Eleanor Munroe is best known for her in depth studies of the relationship between artists and their art. In 1979 she wrote Originals: American Women Artists in which she brought a new perspective to the creation of art through intimate biographical interviews with women artists. She believed that “significant childhood memories” were key in the development of the imagination and artistic images.
In the introduction to Originals she wrote: “In recounting the trajectory of her life, the artist was consciously or unconsciously, looking to impress form onto a past tangle of conflicting impulses, to give their own version of the great myth by which artists and many other human beings live: that they were in some sense, “called” or “chosen,” graced with a special mission, and then set single mindedly upon the road to its fulfillment.”
Anyone who has been a creator – an artist, a writer, a composer, a choreographer, an inventor – understands that the creative process is messy. The ideas rattling around in one’s head are a conglomeration of who we are at that moment of time – our present driven, passionate self. But if we look back later we can peel away the surface and find the child within us, and deeper still, the mother who formed that child who later grew up to be us – our mother who intentionally or unintentionally set us on our chosen road.
Eleanor Munroe in Memoir of a Modernist’s Daughter describes her mother and in doing so the reveals her own significant childhood memory .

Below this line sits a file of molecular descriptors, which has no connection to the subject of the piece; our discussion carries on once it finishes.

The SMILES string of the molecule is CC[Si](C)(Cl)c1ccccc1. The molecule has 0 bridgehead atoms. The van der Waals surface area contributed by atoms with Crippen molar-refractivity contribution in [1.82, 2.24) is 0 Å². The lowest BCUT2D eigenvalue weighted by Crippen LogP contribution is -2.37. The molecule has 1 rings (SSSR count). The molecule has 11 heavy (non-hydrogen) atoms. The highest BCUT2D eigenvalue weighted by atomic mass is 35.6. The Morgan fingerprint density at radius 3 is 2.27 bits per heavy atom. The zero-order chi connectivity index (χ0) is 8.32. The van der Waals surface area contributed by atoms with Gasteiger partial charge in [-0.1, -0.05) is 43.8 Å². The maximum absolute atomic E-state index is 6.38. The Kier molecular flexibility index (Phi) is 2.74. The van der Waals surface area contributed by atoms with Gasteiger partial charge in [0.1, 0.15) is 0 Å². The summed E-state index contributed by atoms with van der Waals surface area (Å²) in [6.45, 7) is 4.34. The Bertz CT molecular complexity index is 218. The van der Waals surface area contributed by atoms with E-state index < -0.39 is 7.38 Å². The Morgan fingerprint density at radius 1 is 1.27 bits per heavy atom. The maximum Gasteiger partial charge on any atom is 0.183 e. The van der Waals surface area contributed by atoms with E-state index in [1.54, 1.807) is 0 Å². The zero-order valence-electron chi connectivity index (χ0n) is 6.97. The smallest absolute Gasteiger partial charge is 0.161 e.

Our father’s work and taste set us apart. But with our mother, the difference lay in what she was. Or was not. Which was it? I didn’t know, having never seen another female nonconformist. Was it her driving concentration on the piano, in the garden, the kitchen and the authoritarian way she sometimes marshaled us to do the same? Was it her frequent lamentation that she was so tired she was “dead”? Or that I was hanging on her, being a pest, whining for attention? Or was it her occasional voluptuary self-indulgence, unlike the straightforward plainness of other mothers I knew? She had brought along to the new house little green perfume bottles, though now nearly empty, and when she dressed to go out, she went through the old pantomime of searching out a bit of scent. By now, her jewelry collection, made by my father, was elaborate and curious, consisting of ethnic or antique necklaces, brooches, bracelets. Her clothes, too, were quietly theatrical, richly textured, in colors to point up her hair. Unusually, when she was carrying Elizabeth, she sometimes wore black, an evening dress of net spangled with tiny metallic stars. Amply pregnant, wrapped in that drifting galaxy, she was the most heavenly thing I had ever seen. And added to her appearance was some sense she always communicated that she was on the point of going away forever, or breathless from just having arrived – that her real place was somewhere else.
Therefore her medium, music, retained its unfathomably painful hold on me. As we would sit in the semi-darkness of a summer evening listening to records, slowly, as if the whole house became a diving bell, we sank together through the surface of things…
Once – if only I could remember the circumstances – mother burst out in the middle of some music, “I could die and be buried to that piece…,” and I swore never to forget what it was. And of course I have, for I have no musical memory at all.
Who was your mother? How would you describe her? Did she push you away or pull you in? Is she under your skin and in your creative life?